AKC GOLDEN Retriever puppies! (2) medium golden color; one male $650 and one female $700. Pedigree provided. Parents on site. solutely adorable! Great for children and hunting! is an online real estate Shots & dewormed. Call community that W i l l i a m o r Ta t i a n a a t exposes your proďŹ le 360-642-1198, 901-4384051 or 901-485-2478. and listings to two Long Beach, WA. million readers from WANTED: RADIO Tu b e s , H a m R a d i o , Phone Equipment, Large Speakers. Cash Paid! 503-999-2157

our many publications in the PaciďŹ c Northwest. Log on to join our network today.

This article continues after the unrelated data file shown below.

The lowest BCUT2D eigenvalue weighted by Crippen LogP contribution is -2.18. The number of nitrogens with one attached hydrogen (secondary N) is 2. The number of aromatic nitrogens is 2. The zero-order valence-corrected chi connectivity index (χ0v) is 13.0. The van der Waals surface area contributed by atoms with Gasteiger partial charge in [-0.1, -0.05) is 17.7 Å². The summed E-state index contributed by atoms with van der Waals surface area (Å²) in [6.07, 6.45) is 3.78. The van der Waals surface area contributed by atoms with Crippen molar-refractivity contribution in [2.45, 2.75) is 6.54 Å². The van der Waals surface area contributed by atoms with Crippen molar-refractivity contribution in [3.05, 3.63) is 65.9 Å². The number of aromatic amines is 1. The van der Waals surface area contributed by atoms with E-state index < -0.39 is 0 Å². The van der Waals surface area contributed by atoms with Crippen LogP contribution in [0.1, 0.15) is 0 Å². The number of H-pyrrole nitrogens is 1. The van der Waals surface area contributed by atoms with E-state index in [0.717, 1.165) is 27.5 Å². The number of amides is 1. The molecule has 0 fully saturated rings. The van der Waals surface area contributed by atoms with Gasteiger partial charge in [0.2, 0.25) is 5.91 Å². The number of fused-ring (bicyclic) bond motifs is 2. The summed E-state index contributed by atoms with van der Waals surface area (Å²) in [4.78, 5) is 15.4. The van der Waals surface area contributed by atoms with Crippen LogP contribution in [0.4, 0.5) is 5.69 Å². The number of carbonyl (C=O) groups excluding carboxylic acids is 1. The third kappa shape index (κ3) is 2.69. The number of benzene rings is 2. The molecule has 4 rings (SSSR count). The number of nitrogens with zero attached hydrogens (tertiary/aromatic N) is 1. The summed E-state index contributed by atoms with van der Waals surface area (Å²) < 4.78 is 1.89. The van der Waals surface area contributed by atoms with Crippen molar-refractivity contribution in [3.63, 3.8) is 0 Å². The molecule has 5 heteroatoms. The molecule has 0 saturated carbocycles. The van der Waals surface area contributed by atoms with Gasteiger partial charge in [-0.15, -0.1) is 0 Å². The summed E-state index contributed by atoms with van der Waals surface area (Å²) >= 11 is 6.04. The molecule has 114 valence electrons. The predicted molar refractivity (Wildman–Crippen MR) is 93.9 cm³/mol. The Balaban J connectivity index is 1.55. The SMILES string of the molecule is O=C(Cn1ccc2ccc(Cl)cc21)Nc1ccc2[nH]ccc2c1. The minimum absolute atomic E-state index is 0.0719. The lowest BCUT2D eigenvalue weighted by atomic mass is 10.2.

Need extra cash? Place your classiďŹ ed ad today! Call 1-800-388-2527 or Go online 24 hours a day




AKC GOLDEN Retriever puppies. DOB 5/2/12. 6 males, 3 females. Range in colors & coat lengths. Pad trained. Love snuggling and the outdoors! Raised with young children. Both parents on s i t e. T h e s e p u p s w i l l make a great companion and/ or member of the family! Looking for loving families! $300. Buckley. 253-732-4265.

AKC TINY YORKIE Pupp i e s b o r n M ay 1 5 th. Wormed, docked tails & dew claws removed. Photos of parents viewed here. Only 3 p u p p i e s l e f t ! O n e fe male. Two males. Born ,OOKINGĂĽFORĂĽAĂĽNEWĂĽPLACEĂĽ in a loving family home C a l l fo r a p p o i n t m e n t . #HECKĂĽOUTĂĽ WWWPNWHOMElNDERCOM 425-238-7540 or 253FORĂĽLOCALĂĽĂĽNATIONALĂĽLISTINGSĂĽ 380-4232.